function nest(_parent, cls, n) {   let _el = document.createElement('div'); 	   if(--n) nest(_el, cls, n);    _el.classList.add(cls);   _parent.appendChild(_el) };  nest(document.body, '👻', 5)

With PHP, we can use something like this:

<?php function nest($  cls, $  n) {   echo "<div class='$  cls'>";   if(--$  n > 0) nest($  cls, $  n);   echo "</div>"; }  nest('👻', 5); ?>

Note that the main difference between what each of these produce is related to formatting and white space. This means that targeting the innermost “boo” with .👻:empty is going to work for the Haml, JavaScript and PHP-generated HTML, but will fail for the Pug-generated one.

Adding level indicators

Let’s say we want each of our boos to have a level indicator as a custom property --i, which could then be used to give each of them a different background, for example.

You may be thinking that, if all we want is to change the hue, then we can do that with filter: hue-rotate() and do without level indicators. However, hue-rotate() doesn’t only affect the hue, but also the saturation and lightness. It also doesn’t provide the same level of control as using our own custom functions that depend on a level indicator, --i.

For example, this is something I used in a recent project in order to make background components smoothly change from level to level (the $ c values are polynomial coefficients):

--sq: calc(var(--i)*var(--i)); /* square */ --cb: calc(var(--sq)*var(--i)); /* cube */ --hue: calc(#{$  ch0} + #{$  ch1}*var(--i) + #{$  ch2}*var(--sq) + #{$  ch3}*var(--cb)); --sat: calc((#{$  cs0} + #{$  cs1}*var(--i) + #{$  cs2}*var(--sq) + #{$  cs3}*var(--cb))*1%); --lum: calc((#{$  cl0} + #{$  cl1}*var(--i) + #{$  cl2}*var(--sq) + #{$  cl3}*var(--cb))*1%);  background: hsl(var(--hue), var(--sat), var(--lum));

Tweaking the Pug to add level indicators looks as follows:

mixin nest(cls, n, i = 0)   div(class=cls style=`--i: $  {i}`)     if ++i < n       +nest(cls, n, i)  +nest('👻', 5)

The Haml version is not too different either:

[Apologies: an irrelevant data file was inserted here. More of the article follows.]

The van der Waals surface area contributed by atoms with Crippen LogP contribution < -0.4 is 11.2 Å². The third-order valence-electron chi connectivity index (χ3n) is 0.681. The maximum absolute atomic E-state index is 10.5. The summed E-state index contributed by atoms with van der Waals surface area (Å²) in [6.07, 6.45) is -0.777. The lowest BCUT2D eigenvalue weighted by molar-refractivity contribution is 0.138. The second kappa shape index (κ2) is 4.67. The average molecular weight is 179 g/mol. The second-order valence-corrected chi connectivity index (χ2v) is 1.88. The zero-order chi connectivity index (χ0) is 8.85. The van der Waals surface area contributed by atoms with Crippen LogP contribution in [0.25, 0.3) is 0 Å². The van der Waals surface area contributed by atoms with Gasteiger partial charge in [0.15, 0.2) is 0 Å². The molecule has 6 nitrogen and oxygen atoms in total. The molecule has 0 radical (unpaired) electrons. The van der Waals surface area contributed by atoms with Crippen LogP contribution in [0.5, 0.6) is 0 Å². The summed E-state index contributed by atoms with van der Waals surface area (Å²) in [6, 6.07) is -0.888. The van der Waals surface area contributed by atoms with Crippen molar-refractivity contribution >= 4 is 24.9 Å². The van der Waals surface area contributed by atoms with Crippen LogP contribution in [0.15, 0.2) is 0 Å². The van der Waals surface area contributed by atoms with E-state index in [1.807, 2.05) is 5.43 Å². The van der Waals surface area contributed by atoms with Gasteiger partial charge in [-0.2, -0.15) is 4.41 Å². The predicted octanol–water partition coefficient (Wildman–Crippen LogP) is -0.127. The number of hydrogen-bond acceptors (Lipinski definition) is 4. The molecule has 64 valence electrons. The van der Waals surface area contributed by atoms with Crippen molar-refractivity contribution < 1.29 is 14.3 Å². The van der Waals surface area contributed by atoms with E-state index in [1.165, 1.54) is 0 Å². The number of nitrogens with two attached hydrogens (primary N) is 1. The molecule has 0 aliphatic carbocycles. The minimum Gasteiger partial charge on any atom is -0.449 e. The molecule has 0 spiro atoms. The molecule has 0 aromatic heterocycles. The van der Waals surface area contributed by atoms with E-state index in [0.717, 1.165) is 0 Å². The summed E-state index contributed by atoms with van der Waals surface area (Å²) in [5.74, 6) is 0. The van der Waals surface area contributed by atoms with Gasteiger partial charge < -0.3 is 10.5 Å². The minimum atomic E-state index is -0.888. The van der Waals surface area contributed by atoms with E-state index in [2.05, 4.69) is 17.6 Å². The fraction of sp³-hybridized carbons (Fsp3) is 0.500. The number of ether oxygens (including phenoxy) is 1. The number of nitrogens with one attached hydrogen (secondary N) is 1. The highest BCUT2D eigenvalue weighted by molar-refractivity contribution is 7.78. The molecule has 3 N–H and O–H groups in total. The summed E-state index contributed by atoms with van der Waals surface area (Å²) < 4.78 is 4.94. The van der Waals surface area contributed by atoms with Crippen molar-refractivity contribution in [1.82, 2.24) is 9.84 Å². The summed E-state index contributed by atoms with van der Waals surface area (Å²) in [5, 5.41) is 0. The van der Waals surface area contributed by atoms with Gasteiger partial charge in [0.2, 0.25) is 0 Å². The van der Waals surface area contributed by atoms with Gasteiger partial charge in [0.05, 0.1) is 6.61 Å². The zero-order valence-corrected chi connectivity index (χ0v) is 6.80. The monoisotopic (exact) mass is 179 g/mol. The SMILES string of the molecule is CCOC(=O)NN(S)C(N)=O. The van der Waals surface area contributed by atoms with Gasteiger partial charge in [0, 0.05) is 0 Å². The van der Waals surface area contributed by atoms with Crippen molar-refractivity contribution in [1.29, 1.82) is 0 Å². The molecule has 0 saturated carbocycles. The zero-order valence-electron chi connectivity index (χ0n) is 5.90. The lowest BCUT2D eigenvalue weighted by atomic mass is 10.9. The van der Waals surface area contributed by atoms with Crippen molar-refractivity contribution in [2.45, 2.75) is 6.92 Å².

- def nest(cls, n, i = 0); -   return '' unless i < n; -   "<div class='#{cls}' style='--i: #{i}'>#{nest(cls, n, i + 1)}</div>"; end  = nest('👻', 5)

With JavaScript, we have:

function nest(_parent, cls, n, i = 0) {   let _el = document.createElement('div');    _el.style.setProperty('--i', i); 	   if(++i < n) nest(_el, cls, n, i);    _el.classList.add(cls);   _parent.appendChild(_el) };  nest(document.body, '👻', 5)

And with PHP, the code looks like this:

<?php function nest($  cls, $  n, $  i = 0) {   echo "<div class='$  cls' style='--i: $  i'>";   if(++$  i < $  n) nest($  cls, $  n, $  i);   echo "</div>"; }  nest('👻', 5); ?>

A more tree-like structure

Let’s say we want each of our boos to have two boo children, for a structure that looks like this:

.boo   .boo     .boo       .boo       .boo     .boo       .boo       .boo   .boo     .boo       .boo       .boo     .boo       .boo       .boo

Fortunately, we don’t have to change our base Pug mixin much to get this (demo):

mixin nest(cls, n)   div(class=cls)     if --n       +nest(cls, n)       +nest(cls, n)  +nest('👻', 5)

The same goes for the Haml version:

- def nest(cls, n); -   return '' unless n > 0; -   "<div class='#{cls}'>#{nest(cls, n - 1)}#{nest(cls, n - 1)}</div>"; end  = nest('👻', 5)

The JavaScript version requires a bit more effort, but not too much: